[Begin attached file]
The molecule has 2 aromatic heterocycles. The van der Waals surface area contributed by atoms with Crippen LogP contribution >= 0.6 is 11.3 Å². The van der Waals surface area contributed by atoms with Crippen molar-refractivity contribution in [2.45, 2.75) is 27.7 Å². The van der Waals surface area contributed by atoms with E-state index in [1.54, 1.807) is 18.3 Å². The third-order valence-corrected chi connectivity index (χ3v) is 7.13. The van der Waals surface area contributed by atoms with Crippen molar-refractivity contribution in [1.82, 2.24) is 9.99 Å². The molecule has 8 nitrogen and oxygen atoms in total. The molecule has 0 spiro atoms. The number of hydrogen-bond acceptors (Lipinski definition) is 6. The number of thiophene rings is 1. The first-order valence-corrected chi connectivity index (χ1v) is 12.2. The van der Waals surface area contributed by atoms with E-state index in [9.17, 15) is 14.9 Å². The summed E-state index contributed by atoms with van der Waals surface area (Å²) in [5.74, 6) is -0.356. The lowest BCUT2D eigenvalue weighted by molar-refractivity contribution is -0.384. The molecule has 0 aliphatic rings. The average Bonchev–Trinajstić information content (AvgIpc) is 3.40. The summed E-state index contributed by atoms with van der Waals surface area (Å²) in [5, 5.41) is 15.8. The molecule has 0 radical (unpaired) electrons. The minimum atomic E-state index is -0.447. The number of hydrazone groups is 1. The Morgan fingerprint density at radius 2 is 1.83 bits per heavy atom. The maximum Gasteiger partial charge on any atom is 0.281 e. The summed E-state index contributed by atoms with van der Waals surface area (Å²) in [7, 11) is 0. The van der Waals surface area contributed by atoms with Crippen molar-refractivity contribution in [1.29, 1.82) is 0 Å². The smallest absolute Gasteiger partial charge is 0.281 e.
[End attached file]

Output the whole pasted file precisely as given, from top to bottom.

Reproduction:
The molecule has 2 aromatic heterocycles. The van der Waals surface area contributed by atoms with Crippen LogP contribution >= 0.6 is 11.3 Å². The van der Waals surface area contributed by atoms with Crippen molar-refractivity contribution in [2.45, 2.75) is 27.7 Å². The van der Waals surface area contributed by atoms with E-state index in [1.54, 1.807) is 18.3 Å². The third-order valence-corrected chi connectivity index (χ3v) is 7.13. The van der Waals surface area contributed by atoms with Crippen molar-refractivity contribution in [1.82, 2.24) is 9.99 Å². The molecule has 8 nitrogen and oxygen atoms in total. The molecule has 0 spiro atoms. The number of hydrogen-bond acceptors (Lipinski definition) is 6. The number of thiophene rings is 1. The first-order valence-corrected chi connectivity index (χ1v) is 12.2. The van der Waals surface area contributed by atoms with E-state index in [9.17, 15) is 14.9 Å². The summed E-state index contributed by atoms with van der Waals surface area (Å²) in [5.74, 6) is -0.356. The lowest BCUT2D eigenvalue weighted by molar-refractivity contribution is -0.384. The molecule has 0 aliphatic rings. The average Bonchev–Trinajstić information content (AvgIpc) is 3.40. The summed E-state index contributed by atoms with van der Waals surface area (Å²) in [5, 5.41) is 15.8. The molecule has 0 radical (unpaired) electrons. The minimum atomic E-state index is -0.447. The number of hydrazone groups is 1. The Morgan fingerprint density at radius 2 is 1.83 bits per heavy atom. The maximum Gasteiger partial charge on any atom is 0.281 e. The summed E-state index contributed by atoms with van der Waals surface area (Å²) in [7, 11) is 0. The van der Waals surface area contributed by atoms with Crippen molar-refractivity contribution in [1.29, 1.82) is 0 Å². The smallest absolute Gasteiger partial charge is 0.281 e.